The YMCA building had a high wall separating it from the middle-class Hindu localities to its right. The workers at the YMCA—gardeners, guards, cooks, both Hindus and Muslims–quickly put up ladders there and brought in the frightened resi¬dents. In no time, there were about 200 families on the lawns. The main door of the building was closed. That effective¬ly contained violence in the immediate neigh¬bour¬hood. But the streets belonged to the mobs. I could see in the mobs familiar faces, now trying to look very heroic. But they also seemed to have found a chance to give petty greed a new ideological packaging and a new, a more ambitious range. They would beat up the Hindu passers-by, depriving them of their money and watches and, in one or two cases, even knifing them.

The radio worsened things. Being govern¬ment-controlled, it gave censored news. Though even that was fearsome, few believed what they heard. They relied on even more fear¬some rumours, specially since, in other respects, the information given over the radio did not fit what they themselves were seeing. These rumours further intimidated the residents of mixed localities, and minorities began to move out of them, ghettoising the city even more. We also found the police openly partisan.

Within two or three days the Hindus had organised themselves and begun to counter-attack. Earlier they were a majority but only theoretically. Thanks to the riots, they began to see themselves as part of a larger formation and, for the first time, we were treated to the spectacle of a Hindu nation emerging in Calcutta. The lower caste musclemen and the criminal elements, apart from castes with low-status vocations such as butchers, blacksmiths and fishermen, and even up-country Hindus, Sikhs and Nepali Gurkhas, previously consider¬ed social out¬casts or outsiders, became the heroic protect¬ors of middle-class, seden¬tary, upper-caste Bengali Hindus. What the Hindu national¬ists could not do over the previous one hun¬dred years, the Direct Action Day had done. Many years later, when I read that inter¬national wars created nations, it did not sound a cliché. I knew exactly what it meant.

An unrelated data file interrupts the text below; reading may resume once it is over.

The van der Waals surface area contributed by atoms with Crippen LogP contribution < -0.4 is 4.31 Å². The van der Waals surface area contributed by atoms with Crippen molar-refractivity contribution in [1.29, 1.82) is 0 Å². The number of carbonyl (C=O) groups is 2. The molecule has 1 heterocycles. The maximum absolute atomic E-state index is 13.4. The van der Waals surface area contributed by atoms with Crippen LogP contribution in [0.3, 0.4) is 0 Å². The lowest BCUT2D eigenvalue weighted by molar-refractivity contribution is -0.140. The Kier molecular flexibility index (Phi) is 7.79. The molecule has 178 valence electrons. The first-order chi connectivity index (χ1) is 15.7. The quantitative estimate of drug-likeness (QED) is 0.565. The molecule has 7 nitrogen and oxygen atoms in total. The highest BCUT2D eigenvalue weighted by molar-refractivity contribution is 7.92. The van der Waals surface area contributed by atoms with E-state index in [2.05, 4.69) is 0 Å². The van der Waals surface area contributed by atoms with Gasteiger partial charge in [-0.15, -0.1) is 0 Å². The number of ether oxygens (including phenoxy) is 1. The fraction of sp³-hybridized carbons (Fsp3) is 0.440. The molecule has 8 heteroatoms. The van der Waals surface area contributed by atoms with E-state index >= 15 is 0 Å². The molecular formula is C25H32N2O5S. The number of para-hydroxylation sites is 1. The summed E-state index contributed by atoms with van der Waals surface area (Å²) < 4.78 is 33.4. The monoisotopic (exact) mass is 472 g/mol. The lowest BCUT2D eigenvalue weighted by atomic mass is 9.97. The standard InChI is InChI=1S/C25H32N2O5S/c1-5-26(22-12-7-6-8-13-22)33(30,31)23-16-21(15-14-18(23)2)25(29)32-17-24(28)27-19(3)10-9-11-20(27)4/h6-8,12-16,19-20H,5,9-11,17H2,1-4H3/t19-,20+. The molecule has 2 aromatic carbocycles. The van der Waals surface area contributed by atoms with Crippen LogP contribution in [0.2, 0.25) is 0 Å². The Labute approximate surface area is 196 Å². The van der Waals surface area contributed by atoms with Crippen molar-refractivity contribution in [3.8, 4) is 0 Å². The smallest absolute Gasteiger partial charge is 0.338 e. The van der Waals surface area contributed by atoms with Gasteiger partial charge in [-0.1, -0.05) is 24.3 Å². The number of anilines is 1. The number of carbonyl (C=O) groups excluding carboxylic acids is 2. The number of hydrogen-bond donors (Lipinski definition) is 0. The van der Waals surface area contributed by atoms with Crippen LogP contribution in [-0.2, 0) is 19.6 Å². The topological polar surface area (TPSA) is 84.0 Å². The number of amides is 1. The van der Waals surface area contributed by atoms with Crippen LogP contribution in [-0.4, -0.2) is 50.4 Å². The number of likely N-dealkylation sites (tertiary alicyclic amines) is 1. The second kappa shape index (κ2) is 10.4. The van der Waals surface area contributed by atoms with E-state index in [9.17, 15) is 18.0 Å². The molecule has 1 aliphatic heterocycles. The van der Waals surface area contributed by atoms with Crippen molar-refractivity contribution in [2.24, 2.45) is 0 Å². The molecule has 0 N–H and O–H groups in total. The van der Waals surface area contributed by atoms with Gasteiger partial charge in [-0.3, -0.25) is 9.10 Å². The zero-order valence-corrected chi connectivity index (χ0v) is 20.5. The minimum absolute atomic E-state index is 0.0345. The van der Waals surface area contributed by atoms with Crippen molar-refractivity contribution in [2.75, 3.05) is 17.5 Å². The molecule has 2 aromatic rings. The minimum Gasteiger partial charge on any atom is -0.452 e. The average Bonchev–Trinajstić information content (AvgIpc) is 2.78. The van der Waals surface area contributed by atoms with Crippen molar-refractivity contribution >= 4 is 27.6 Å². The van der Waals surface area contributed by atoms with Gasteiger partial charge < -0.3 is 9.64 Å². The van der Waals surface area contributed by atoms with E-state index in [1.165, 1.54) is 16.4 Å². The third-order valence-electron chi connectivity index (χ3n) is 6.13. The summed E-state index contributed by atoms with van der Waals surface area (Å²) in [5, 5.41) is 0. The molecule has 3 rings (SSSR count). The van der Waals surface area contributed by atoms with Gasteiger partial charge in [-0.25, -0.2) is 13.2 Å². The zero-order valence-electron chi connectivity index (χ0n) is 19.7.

There was a neighbourhood football club, Badurbagan Sporting Club, which occasion¬al¬ly used to visit the YMCA to play friendly matches with us. Usually it was football, but sometimes cricket and basketball, too. They always were a much better team and defeated us virtually every time, except in basketball. We had a natural advantage in basketball, because they did not play it much. But they were also an exceedingly friendly lot and we used to love their company. The members were mostly in their teens and they all belong¬ed to the Hindu neighbourhood diagonally opposite our home and sandwiched between two non-Bengali-speaking Muslim communities. The riots turned the club into a new kind of formation. They became the protectors of their community and some of them openly and proudly turned into killers. The community, too, began to look at them as self-sacrificing heroes.

Such new heroes mushroomed all over Calcutta, The reprisals they visited on the Muslims was savage. We saw an old Muslim driving a horse-drawn carriage being literally stoned to death. It was a devas¬tating experience. Even when such gory events did not take place, we were not allowed to forget the riots. I remember that for days an old woman sat every day for hours on the footpath in front of our home and cried for her son who had died in the violence. The YMCA building now had to house, on another floor, a huge number of Muslim families. Strangely, there was no hostility between the communities within the building, among either the riot victims or those serving them.

My father, showed remarkable courage all through those days. A couple of times he even faced was threatened with death. Twice, he was shot at, once when he had aggres¬sive¬ly asked the police to be firmer with the rioters. Indian police had not yet been toughened up by their en¬coun¬ters with militants of all hues and could still be relied upon to miss.